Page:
Waking Up To Israel’s Stranglehold Over British Politics

Gilad Atzmon views the role of Israel lobbyists in Britain’s Iraq Inquiry as a microcosm of the stranglehold of these lobbyists over British politics in general, and warns that the British public had better wake up to this before it is too late.

”One may wonder whether we still need an election in this country.

At the end of the day, the vast majority of the British political elite are practically bought by the Israeli lobby.”

The more I read about the Chilcot [Iraq] inquiry the more disturbed I am.

The fallacy imbued in the heart of British “democracy” is staggering.

While some commentators are concerned with questions to do with the legality of the war, the most crucial issue here is actually the disappearance of ethical judgment from our public and political life.

Rather than being concerned with morality and ethics, British politicians are concerned with legalism.

In other words, if someone would manage to prove that the war was “legal”, then the murdering of a million and a half Iraqis would be well justified.

Let’s face it, our politicians are corrupt to the bone.
The Israel lobby dominates Labour and owns most Conservative MPs and other politicians

In fact, the Chilcot inquiry is in itself a pretty disturbing concept. As George Monbiot pointed out a few days ago in the Guardian’s Comment is Free, in the world of British “official inquiries” it is the government that appoints the inquiry’s members and sets its terms of reference.

“It’s the equivalent of a criminal suspect being allowed to choose what the charges should be, who should judge his case and who should sit on the jury.”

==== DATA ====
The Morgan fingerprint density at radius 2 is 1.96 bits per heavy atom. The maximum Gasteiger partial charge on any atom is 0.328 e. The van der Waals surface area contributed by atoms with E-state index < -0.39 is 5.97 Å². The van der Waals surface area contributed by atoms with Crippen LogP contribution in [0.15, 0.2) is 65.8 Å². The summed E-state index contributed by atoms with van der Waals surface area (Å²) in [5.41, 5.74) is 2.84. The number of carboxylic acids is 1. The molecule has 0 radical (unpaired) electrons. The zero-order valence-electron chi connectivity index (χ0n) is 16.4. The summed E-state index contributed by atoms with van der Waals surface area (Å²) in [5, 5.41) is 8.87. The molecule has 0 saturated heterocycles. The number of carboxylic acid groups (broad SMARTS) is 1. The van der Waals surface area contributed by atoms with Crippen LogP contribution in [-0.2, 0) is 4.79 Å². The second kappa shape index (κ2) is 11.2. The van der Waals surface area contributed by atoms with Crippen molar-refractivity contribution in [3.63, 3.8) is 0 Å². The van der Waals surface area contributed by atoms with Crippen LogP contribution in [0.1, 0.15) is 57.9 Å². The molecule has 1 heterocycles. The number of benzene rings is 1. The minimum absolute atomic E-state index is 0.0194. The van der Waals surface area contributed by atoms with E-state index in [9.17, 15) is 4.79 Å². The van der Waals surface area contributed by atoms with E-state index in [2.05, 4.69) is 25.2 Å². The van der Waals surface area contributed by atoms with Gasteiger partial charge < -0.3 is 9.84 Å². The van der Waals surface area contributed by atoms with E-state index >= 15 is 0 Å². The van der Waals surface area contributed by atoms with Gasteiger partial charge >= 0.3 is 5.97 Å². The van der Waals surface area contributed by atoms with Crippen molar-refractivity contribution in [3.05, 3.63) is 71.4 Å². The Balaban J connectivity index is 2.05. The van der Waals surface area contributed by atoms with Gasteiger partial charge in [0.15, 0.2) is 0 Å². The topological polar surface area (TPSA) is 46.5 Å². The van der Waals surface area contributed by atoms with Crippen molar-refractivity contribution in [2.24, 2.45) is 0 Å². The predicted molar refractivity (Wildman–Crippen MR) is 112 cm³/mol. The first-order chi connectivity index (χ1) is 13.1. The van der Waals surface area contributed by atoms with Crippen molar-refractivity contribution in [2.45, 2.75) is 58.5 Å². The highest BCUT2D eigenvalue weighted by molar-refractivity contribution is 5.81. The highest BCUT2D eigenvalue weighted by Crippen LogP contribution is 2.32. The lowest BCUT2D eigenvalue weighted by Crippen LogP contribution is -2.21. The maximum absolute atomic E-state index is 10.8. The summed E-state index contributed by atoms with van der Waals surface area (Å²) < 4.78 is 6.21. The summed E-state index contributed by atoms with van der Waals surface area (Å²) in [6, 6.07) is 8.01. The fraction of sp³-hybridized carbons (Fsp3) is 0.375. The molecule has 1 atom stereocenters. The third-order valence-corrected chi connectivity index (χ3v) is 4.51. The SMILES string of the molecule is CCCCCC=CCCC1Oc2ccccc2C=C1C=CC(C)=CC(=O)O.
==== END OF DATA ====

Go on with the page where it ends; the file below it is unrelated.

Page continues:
As if this were not enough, none of the inquiry members is an attorney.

None of its member is qualified in the art of questioning. Consequently, the inquiry doesn’t have any legal ability, capacity or teeth. It is a farce. It is there to release some public steam.

It is there to convey a false image of openness.

I believe that the most pathetic statement was pronounced last week by Tony Blair. “People didn’t think that al-Qaeda and Iran would play the role that they did,” announced the unchallenged genocidal man in front of inquiry.

Basically, we are now blaming the so-called “enemy” for not performing according to “our plans”.

I guess that even an illiterate burglar would refrain from using such an argument in the court.

Blair obviously got away with it.

But there is one positive side to all this.

As sad as this Chilcot inquiry seems to be, the choice of its team members is also revealing.

The selection of the panel suggests who the government is inclined to appoint when it needs a whitewash.

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